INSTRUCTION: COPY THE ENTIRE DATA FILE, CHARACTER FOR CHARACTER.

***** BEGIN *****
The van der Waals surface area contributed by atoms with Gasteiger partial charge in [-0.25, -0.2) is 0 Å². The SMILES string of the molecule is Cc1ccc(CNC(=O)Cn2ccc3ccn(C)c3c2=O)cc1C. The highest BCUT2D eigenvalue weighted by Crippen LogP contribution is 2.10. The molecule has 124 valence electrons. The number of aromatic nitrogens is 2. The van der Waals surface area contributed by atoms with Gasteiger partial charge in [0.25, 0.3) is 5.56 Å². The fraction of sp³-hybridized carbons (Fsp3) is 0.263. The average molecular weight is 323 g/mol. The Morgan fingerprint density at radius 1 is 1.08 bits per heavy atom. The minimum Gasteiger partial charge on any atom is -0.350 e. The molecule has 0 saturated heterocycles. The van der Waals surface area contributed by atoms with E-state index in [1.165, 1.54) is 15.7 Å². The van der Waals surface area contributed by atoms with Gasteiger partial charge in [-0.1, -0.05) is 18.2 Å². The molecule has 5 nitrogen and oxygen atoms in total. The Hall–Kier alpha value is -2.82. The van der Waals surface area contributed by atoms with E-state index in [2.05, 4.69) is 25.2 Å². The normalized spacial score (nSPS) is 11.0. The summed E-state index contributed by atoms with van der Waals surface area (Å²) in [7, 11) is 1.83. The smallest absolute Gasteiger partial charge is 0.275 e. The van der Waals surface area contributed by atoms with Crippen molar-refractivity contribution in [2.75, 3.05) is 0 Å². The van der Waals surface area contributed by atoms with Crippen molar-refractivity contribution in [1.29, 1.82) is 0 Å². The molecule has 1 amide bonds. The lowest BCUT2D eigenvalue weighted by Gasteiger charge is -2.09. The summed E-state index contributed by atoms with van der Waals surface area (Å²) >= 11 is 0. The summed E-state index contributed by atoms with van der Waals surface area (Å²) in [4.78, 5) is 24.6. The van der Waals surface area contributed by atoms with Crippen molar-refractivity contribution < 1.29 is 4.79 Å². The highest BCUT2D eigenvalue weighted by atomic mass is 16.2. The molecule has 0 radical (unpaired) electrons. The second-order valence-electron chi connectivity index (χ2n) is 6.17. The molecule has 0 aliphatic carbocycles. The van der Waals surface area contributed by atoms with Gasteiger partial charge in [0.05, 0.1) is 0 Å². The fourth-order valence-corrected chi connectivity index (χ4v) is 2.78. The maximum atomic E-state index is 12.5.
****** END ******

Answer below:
The van der Waals surface area contributed by atoms with Gasteiger partial charge in [-0.25, -0.2) is 0 Å². The SMILES string of the molecule is Cc1ccc(CNC(=O)Cn2ccc3ccn(C)c3c2=O)cc1C. The highest BCUT2D eigenvalue weighted by Crippen LogP contribution is 2.10. The molecule has 124 valence electrons. The number of aromatic nitrogens is 2. The van der Waals surface area contributed by atoms with Gasteiger partial charge in [0.25, 0.3) is 5.56 Å². The fraction of sp³-hybridized carbons (Fsp3) is 0.263. The average molecular weight is 323 g/mol. The Morgan fingerprint density at radius 1 is 1.08 bits per heavy atom. The minimum Gasteiger partial charge on any atom is -0.350 e. The molecule has 0 saturated heterocycles. The van der Waals surface area contributed by atoms with E-state index in [1.165, 1.54) is 15.7 Å². The van der Waals surface area contributed by atoms with Gasteiger partial charge in [-0.1, -0.05) is 18.2 Å². The molecule has 5 nitrogen and oxygen atoms in total. The Hall–Kier alpha value is -2.82. The van der Waals surface area contributed by atoms with E-state index in [2.05, 4.69) is 25.2 Å². The normalized spacial score (nSPS) is 11.0. The summed E-state index contributed by atoms with van der Waals surface area (Å²) in [7, 11) is 1.83. The smallest absolute Gasteiger partial charge is 0.275 e. The van der Waals surface area contributed by atoms with Crippen molar-refractivity contribution in [2.75, 3.05) is 0 Å². The van der Waals surface area contributed by atoms with Crippen molar-refractivity contribution in [1.29, 1.82) is 0 Å². The molecule has 1 amide bonds. The lowest BCUT2D eigenvalue weighted by Gasteiger charge is -2.09. The summed E-state index contributed by atoms with van der Waals surface area (Å²) >= 11 is 0. The summed E-state index contributed by atoms with van der Waals surface area (Å²) in [4.78, 5) is 24.6. The van der Waals surface area contributed by atoms with Crippen molar-refractivity contribution < 1.29 is 4.79 Å². The highest BCUT2D eigenvalue weighted by atomic mass is 16.2. The molecule has 0 radical (unpaired) electrons. The second-order valence-electron chi connectivity index (χ2n) is 6.17. The molecule has 0 aliphatic carbocycles. The van der Waals surface area contributed by atoms with Gasteiger partial charge in [0.05, 0.1) is 0 Å². The fourth-order valence-corrected chi connectivity index (χ4v) is 2.78. The maximum atomic E-state index is 12.5.